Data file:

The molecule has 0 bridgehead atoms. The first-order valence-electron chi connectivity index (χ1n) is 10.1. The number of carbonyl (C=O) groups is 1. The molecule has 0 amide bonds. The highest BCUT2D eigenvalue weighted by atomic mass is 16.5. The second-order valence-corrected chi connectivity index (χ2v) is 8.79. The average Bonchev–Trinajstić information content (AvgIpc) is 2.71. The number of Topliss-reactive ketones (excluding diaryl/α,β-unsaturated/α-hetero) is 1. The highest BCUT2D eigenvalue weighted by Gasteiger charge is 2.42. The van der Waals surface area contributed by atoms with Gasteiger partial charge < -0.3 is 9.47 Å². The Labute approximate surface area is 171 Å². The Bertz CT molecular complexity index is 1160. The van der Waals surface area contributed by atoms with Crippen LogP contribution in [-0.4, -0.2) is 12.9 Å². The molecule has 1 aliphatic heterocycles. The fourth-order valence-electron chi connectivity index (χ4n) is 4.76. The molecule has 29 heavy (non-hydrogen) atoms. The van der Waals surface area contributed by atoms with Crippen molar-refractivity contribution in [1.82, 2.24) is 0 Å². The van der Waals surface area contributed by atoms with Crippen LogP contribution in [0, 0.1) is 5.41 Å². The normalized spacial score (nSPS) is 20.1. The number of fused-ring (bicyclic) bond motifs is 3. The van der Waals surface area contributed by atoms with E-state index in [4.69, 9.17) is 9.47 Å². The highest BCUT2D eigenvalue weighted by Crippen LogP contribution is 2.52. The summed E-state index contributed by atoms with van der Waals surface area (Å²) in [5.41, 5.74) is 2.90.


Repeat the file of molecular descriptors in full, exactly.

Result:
The molecule has 0 bridgehead atoms. The first-order valence-electron chi connectivity index (χ1n) is 10.1. The number of carbonyl (C=O) groups is 1. The molecule has 0 amide bonds. The highest BCUT2D eigenvalue weighted by atomic mass is 16.5. The second-order valence-corrected chi connectivity index (χ2v) is 8.79. The average Bonchev–Trinajstić information content (AvgIpc) is 2.71. The number of Topliss-reactive ketones (excluding diaryl/α,β-unsaturated/α-hetero) is 1. The highest BCUT2D eigenvalue weighted by Gasteiger charge is 2.42. The van der Waals surface area contributed by atoms with Gasteiger partial charge < -0.3 is 9.47 Å². The Labute approximate surface area is 171 Å². The Bertz CT molecular complexity index is 1160. The van der Waals surface area contributed by atoms with Crippen LogP contribution in [-0.4, -0.2) is 12.9 Å². The molecule has 1 aliphatic heterocycles. The fourth-order valence-electron chi connectivity index (χ4n) is 4.76. The molecule has 29 heavy (non-hydrogen) atoms. The van der Waals surface area contributed by atoms with Crippen molar-refractivity contribution in [1.82, 2.24) is 0 Å². The van der Waals surface area contributed by atoms with Crippen LogP contribution in [0, 0.1) is 5.41 Å². The normalized spacial score (nSPS) is 20.1. The number of fused-ring (bicyclic) bond motifs is 3. The van der Waals surface area contributed by atoms with E-state index in [4.69, 9.17) is 9.47 Å². The highest BCUT2D eigenvalue weighted by Crippen LogP contribution is 2.52. The summed E-state index contributed by atoms with van der Waals surface area (Å²) in [5.41, 5.74) is 2.90.